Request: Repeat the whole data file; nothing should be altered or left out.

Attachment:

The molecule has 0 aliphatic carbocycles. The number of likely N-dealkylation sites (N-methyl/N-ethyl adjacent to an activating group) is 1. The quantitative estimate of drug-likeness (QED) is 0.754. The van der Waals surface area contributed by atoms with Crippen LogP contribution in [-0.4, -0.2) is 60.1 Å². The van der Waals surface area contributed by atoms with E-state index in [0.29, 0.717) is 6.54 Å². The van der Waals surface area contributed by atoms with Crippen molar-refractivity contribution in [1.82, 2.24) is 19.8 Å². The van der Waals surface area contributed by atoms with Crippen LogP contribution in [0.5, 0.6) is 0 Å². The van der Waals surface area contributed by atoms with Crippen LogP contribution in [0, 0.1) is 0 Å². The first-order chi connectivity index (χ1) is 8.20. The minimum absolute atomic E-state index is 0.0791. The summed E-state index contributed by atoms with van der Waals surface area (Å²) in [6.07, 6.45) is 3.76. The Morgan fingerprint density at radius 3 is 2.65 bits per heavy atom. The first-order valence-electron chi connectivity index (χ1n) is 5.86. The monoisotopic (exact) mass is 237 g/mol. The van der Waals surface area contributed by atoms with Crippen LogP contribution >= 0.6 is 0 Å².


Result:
The molecule has 0 aliphatic carbocycles. The number of likely N-dealkylation sites (N-methyl/N-ethyl adjacent to an activating group) is 1. The quantitative estimate of drug-likeness (QED) is 0.754. The van der Waals surface area contributed by atoms with Crippen LogP contribution in [-0.4, -0.2) is 60.1 Å². The van der Waals surface area contributed by atoms with E-state index in [0.29, 0.717) is 6.54 Å². The van der Waals surface area contributed by atoms with Crippen molar-refractivity contribution in [1.82, 2.24) is 19.8 Å². The van der Waals surface area contributed by atoms with Crippen LogP contribution in [0.5, 0.6) is 0 Å². The van der Waals surface area contributed by atoms with Crippen LogP contribution in [0, 0.1) is 0 Å². The first-order chi connectivity index (χ1) is 8.20. The minimum absolute atomic E-state index is 0.0791. The summed E-state index contributed by atoms with van der Waals surface area (Å²) in [6.07, 6.45) is 3.76. The Morgan fingerprint density at radius 3 is 2.65 bits per heavy atom. The first-order valence-electron chi connectivity index (χ1n) is 5.86. The monoisotopic (exact) mass is 237 g/mol. The van der Waals surface area contributed by atoms with Crippen LogP contribution >= 0.6 is 0 Å².